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dc.contributor.authorWorkman, Rhea K.
dc.contributor.authorHauri, Erik H.
dc.contributor.authorHart, Stanley R.
dc.contributor.authorWang, Jianhua
dc.contributor.authorBlusztajn, Jerzy S.
dc.date.accessioned2006-03-03T13:30:50Z
dc.date.available2006-03-03T13:30:50Z
dc.date.issued2005-10-24
dc.identifier.urihttp://hdl.handle.net/1912/646
dc.descriptionAuthor Posting. © The Authors, 2005. This is the author's version of the work. It is posted here by permission of Elsevier B.V. for personal use, not for redistribution. The definitive version was published in Earth and Planetary Science Letters 241 (2006): 932-951, doi:10.1016/j.epsl.2005.10.028.en
dc.description.abstractWe report volatile (H2O, CO2, F, S, Cl) and trace element data for submarine alkalic basalt glasses from the three youngest Samoan volcanoes, Ta’u, Malumalu and Vailulu’u. Most samples are visibly sulfide saturated, so have likely lost some S during fractionation. Cl/K ratios (0.04 – 0.15) extend to higher values than pristine MORBs, but are suspected to be partly due to source differences since Cl/K roughly varies as a function of 87Sr/86Sr. There are no resolvable differences in the relative enrichment of F among sources, and compatibility of F during mantle melting is established to be nearly identical to Nd. Shallow degassing has affected CO2 in all samples, and H2O only in the most shallowly erupted samples from Vailulu’u. Absolute water contents are high for Samoa (0.63 – 1.50 wt%), but relative enrichment of water compared to equally incompatible trace elements (Ce, La) is low and falls entirely below normal MORB values. H2O/Ce (58 – 157) and H2O/La (120 – 350) correlate inversely with 87Sr/86Sr compositions (0.7045 – 0.7089). This leads us to believe that, because of very fast diffusion of hydrogen in mantle minerals, recycled lithospheric material with high initial water and trace element content will lose water to the drier ambient mantle during storage within the inner Earth. The net result is the counter-intuitive appearance of greater dehydration with greater mantle enrichment. We expect that subducted slabs will experience a two-stage dehydration history, first within subduction zones and then in the ambient mantle during long-term convective mixing.en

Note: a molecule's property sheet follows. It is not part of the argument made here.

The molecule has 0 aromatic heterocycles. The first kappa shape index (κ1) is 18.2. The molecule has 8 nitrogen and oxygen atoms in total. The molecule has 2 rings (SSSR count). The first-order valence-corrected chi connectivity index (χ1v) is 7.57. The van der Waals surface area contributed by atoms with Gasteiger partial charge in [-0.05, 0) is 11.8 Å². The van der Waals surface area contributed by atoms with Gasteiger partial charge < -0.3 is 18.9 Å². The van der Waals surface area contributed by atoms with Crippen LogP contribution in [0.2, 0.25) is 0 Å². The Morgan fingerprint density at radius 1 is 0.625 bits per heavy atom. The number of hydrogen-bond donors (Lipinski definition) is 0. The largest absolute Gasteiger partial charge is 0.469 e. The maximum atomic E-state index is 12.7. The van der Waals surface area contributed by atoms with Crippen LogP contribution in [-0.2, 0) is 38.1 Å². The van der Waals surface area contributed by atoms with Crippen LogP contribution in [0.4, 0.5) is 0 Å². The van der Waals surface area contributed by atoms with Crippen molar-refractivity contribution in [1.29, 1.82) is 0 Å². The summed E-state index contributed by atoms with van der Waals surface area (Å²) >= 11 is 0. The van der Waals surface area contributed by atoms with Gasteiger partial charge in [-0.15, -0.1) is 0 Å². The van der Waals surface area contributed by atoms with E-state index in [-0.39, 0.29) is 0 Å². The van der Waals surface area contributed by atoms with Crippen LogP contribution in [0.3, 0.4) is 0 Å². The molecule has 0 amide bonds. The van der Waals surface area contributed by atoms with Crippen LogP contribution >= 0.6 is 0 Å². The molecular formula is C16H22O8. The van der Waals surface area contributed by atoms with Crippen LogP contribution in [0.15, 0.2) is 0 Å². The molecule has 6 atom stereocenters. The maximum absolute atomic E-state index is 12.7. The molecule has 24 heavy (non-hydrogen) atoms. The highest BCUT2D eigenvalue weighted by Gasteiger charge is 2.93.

dc.format.extent1365588 bytes
dc.format.extent95232 bytes
dc.format.extent214848 bytes
dc.format.mimetypeapplication/pdf
dc.format.mimetypeapplication/vnd.ms-excel
dc.format.mimetypeapplication/pdf
dc.language.isoen_USen
dc.relation.urihttps://doi.org/10.1016/j.epsl.2005.10.028
dc.subjectWateren
dc.subjectMantleen
dc.subjectHotspoten
dc.subjectBasalten
dc.subjectSamoaen
dc.subjectVolatile elementsen
dc.titleVolatile and trace elements in basaltic glasses from Samoa : implications for water distribution in the mantleen
dc.typePreprinten


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